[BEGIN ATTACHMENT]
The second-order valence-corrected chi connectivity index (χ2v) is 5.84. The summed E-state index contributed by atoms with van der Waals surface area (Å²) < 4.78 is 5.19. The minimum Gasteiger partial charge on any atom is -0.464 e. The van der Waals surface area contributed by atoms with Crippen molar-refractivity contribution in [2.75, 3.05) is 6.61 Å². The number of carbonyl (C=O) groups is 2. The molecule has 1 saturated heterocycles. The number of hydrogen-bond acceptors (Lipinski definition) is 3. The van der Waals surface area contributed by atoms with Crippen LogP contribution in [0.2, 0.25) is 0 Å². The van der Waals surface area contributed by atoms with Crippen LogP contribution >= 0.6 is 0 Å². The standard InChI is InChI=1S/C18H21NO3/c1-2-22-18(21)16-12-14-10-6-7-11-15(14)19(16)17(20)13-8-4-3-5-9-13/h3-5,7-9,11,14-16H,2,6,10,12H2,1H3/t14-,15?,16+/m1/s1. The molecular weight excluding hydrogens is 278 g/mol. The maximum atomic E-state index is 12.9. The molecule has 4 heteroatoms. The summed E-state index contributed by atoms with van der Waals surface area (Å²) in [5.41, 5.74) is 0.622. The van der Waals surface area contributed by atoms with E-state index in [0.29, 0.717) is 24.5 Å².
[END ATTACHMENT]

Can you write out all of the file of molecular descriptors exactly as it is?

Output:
The second-order valence-corrected chi connectivity index (χ2v) is 5.84. The summed E-state index contributed by atoms with van der Waals surface area (Å²) < 4.78 is 5.19. The minimum Gasteiger partial charge on any atom is -0.464 e. The van der Waals surface area contributed by atoms with Crippen molar-refractivity contribution in [2.75, 3.05) is 6.61 Å². The number of carbonyl (C=O) groups is 2. The molecule has 1 saturated heterocycles. The number of hydrogen-bond acceptors (Lipinski definition) is 3. The van der Waals surface area contributed by atoms with Crippen LogP contribution in [0.2, 0.25) is 0 Å². The van der Waals surface area contributed by atoms with Crippen LogP contribution >= 0.6 is 0 Å². The standard InChI is InChI=1S/C18H21NO3/c1-2-22-18(21)16-12-14-10-6-7-11-15(14)19(16)17(20)13-8-4-3-5-9-13/h3-5,7-9,11,14-16H,2,6,10,12H2,1H3/t14-,15?,16+/m1/s1. The molecular weight excluding hydrogens is 278 g/mol. The maximum atomic E-state index is 12.9. The molecule has 4 heteroatoms. The summed E-state index contributed by atoms with van der Waals surface area (Å²) in [5.41, 5.74) is 0.622. The van der Waals surface area contributed by atoms with E-state index in [0.29, 0.717) is 24.5 Å².